The Daily Star
Having served as mayors of the City of Oneonta, we write to urge the city’s voters to approve the proposed new city charter on Nov. 8.
A commission of city residents has worked for almost two years, with extensive input from all interested parties, to develop the new charter. Experiences of other communities like ours have been sought out and considered. The Albany Law School, which has significant expertise in the field, has written the new document at the direction of the commission. It is more concise and further clarifies the responsibilities of the council, the mayor, appointed boards and commissions, and department heads. There seems to be only one real area of controversy, the proposal to create the new position of city manager. We strongly support the approval of the charter and the establishment of the city manager’s position.
With all the activities of city government added together, including water and wastewater systems, our elected officials and paid professionals and their staffs manage an $18 million budget for a physical plant valued at more than $70 million. Activities within the city government’s scope of responsibility range from swimming lessons through sophisticated police and fire capabilities. The government employs approximately 200 people, a number of whom are covered by four separate union contracts. The government directly serves more than 14,000 residents and indirectly thousands more who work and shop in the city.
Everything in our society has become more complex, from the technology we employ to the increasingly difficult financial challenges we face. The current structure of city government has only vague lines of responsibility and authority that make the decision process, even on mundane issues, awkward and slow. While each of us feels we have performed our duties effectively while in office, we believe that a single professional point of administrative responsibility in the form of a city manager will, over time, contribute to better serve our taxpayers at a lower cost.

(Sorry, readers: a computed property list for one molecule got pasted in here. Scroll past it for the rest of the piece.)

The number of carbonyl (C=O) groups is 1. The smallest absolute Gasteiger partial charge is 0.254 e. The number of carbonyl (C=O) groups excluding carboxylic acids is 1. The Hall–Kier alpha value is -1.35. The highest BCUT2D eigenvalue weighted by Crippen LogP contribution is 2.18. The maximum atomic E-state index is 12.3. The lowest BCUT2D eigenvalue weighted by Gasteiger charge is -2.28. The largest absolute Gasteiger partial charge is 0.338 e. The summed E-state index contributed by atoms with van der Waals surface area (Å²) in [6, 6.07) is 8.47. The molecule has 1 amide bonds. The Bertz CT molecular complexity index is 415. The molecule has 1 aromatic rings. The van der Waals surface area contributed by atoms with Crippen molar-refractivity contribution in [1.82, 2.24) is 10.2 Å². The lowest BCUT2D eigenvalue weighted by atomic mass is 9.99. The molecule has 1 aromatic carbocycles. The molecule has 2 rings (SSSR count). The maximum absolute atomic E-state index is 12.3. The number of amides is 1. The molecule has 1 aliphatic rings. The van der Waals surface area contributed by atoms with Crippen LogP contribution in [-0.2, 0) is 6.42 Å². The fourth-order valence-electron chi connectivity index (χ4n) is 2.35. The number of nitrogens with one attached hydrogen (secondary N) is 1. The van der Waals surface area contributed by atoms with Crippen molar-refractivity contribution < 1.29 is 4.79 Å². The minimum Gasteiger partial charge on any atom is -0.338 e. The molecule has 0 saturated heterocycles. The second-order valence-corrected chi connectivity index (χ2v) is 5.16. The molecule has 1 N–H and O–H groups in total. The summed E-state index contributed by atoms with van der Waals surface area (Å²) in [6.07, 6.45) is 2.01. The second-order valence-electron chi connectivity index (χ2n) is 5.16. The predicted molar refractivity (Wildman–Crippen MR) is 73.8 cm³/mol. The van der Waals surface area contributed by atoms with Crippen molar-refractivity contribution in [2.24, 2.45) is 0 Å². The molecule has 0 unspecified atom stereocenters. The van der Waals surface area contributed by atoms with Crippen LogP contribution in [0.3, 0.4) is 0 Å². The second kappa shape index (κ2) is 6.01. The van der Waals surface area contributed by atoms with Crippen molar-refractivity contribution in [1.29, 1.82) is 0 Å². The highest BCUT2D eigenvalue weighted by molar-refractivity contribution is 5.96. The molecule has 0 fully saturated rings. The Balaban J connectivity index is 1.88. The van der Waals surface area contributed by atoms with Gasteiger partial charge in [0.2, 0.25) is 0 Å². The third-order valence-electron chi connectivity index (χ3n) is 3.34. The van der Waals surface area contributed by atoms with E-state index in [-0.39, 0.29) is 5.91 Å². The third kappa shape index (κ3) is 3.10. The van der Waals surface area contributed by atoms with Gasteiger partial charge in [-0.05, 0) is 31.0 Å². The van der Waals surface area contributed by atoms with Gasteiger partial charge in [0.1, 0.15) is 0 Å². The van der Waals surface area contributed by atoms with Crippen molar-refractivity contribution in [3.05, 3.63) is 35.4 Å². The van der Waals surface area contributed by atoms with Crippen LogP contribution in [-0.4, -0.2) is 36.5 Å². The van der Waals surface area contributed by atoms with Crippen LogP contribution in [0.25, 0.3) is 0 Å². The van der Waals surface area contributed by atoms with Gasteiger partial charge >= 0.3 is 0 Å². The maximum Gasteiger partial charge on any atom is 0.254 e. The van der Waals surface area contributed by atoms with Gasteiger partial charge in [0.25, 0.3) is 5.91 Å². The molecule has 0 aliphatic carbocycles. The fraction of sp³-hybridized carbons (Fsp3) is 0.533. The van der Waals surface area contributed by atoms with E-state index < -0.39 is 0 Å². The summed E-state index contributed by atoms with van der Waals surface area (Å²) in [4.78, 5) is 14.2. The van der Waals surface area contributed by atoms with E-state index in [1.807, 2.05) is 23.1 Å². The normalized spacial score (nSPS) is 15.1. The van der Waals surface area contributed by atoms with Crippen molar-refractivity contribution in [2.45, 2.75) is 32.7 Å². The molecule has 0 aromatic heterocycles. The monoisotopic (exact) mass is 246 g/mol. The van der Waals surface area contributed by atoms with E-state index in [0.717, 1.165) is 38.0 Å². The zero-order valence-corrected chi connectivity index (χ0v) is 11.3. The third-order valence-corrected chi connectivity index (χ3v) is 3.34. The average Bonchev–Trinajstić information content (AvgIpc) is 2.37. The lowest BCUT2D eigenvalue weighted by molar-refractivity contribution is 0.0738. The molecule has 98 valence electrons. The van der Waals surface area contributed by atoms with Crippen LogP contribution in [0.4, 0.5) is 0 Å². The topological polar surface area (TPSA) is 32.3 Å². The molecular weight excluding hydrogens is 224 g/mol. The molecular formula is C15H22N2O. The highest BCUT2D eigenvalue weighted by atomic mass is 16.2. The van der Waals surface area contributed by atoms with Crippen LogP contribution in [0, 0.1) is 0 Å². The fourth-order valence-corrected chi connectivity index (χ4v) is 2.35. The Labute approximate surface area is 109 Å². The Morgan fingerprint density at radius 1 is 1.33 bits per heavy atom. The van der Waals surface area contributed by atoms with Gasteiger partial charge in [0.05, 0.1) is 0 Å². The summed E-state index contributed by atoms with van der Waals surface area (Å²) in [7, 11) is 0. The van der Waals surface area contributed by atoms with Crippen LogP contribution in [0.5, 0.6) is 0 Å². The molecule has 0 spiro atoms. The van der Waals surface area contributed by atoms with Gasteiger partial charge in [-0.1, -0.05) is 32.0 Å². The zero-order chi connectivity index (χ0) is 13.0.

In the new charter, the common council’s meetings will continue to be chaired by the mayor. The council will continue to have control over the city’s finances. The common council will have the authority to appoint and hold a city manager accountable for the performance of government and will be able to remove that individual if he or she does not perform the required duties to the council’s satisfaction.
The individual appointed will have to be a professional with the appropriate education and experience in his or her background. Some are concerned about the cost of funding this position. We are confident that, over time, this position will not add to the cost of government and will, in fact, reduce it _ based on the savings and efficiencies that will result from a city manager’s full-time presence overseeing the day to day affairs of our government. Even if no organization or operational efficiencies were sought, the establishment of this position will cost the city less than 1 percent of its total budget.
We feel strongly that while our current system has served us well to this point, it will serve us even better with the assurance of a full-time professional day to day manager and leader. Improved accountability across the entire government will lead to even better performance of an already well performing set of departments that serve us. The city will be less dependent on the availability and background of a part-time mayor whose responsibilities under the current charter are, at best, vague. We strongly support the idea of a city manager and the adoption of the new charter. We urge you to vote for it.